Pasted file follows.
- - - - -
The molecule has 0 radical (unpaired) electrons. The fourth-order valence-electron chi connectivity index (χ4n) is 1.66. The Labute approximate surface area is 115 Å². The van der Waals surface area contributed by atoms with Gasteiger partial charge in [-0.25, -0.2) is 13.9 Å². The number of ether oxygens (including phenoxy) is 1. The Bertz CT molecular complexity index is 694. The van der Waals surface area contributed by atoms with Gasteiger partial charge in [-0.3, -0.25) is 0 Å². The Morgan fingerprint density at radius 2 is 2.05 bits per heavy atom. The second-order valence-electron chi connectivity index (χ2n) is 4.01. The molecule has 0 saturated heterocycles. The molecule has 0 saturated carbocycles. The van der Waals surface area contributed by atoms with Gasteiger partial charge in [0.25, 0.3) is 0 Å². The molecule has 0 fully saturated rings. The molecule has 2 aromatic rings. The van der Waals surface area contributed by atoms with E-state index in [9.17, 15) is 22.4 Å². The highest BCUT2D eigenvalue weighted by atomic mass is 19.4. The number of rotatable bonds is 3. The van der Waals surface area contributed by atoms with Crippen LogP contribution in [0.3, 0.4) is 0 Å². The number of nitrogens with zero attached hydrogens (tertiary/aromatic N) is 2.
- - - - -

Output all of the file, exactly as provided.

The molecule has 0 radical (unpaired) electrons. The fourth-order valence-electron chi connectivity index (χ4n) is 1.66. The Labute approximate surface area is 115 Å². The van der Waals surface area contributed by atoms with Gasteiger partial charge in [-0.25, -0.2) is 13.9 Å². The number of ether oxygens (including phenoxy) is 1. The Bertz CT molecular complexity index is 694. The van der Waals surface area contributed by atoms with Gasteiger partial charge in [-0.3, -0.25) is 0 Å². The Morgan fingerprint density at radius 2 is 2.05 bits per heavy atom. The second-order valence-electron chi connectivity index (χ2n) is 4.01. The molecule has 0 saturated heterocycles. The molecule has 0 saturated carbocycles. The van der Waals surface area contributed by atoms with Gasteiger partial charge in [0.25, 0.3) is 0 Å². The molecule has 0 fully saturated rings. The molecule has 2 aromatic rings. The van der Waals surface area contributed by atoms with E-state index in [9.17, 15) is 22.4 Å². The highest BCUT2D eigenvalue weighted by atomic mass is 19.4. The number of rotatable bonds is 3. The van der Waals surface area contributed by atoms with Crippen LogP contribution in [0.3, 0.4) is 0 Å². The number of nitrogens with zero attached hydrogens (tertiary/aromatic N) is 2.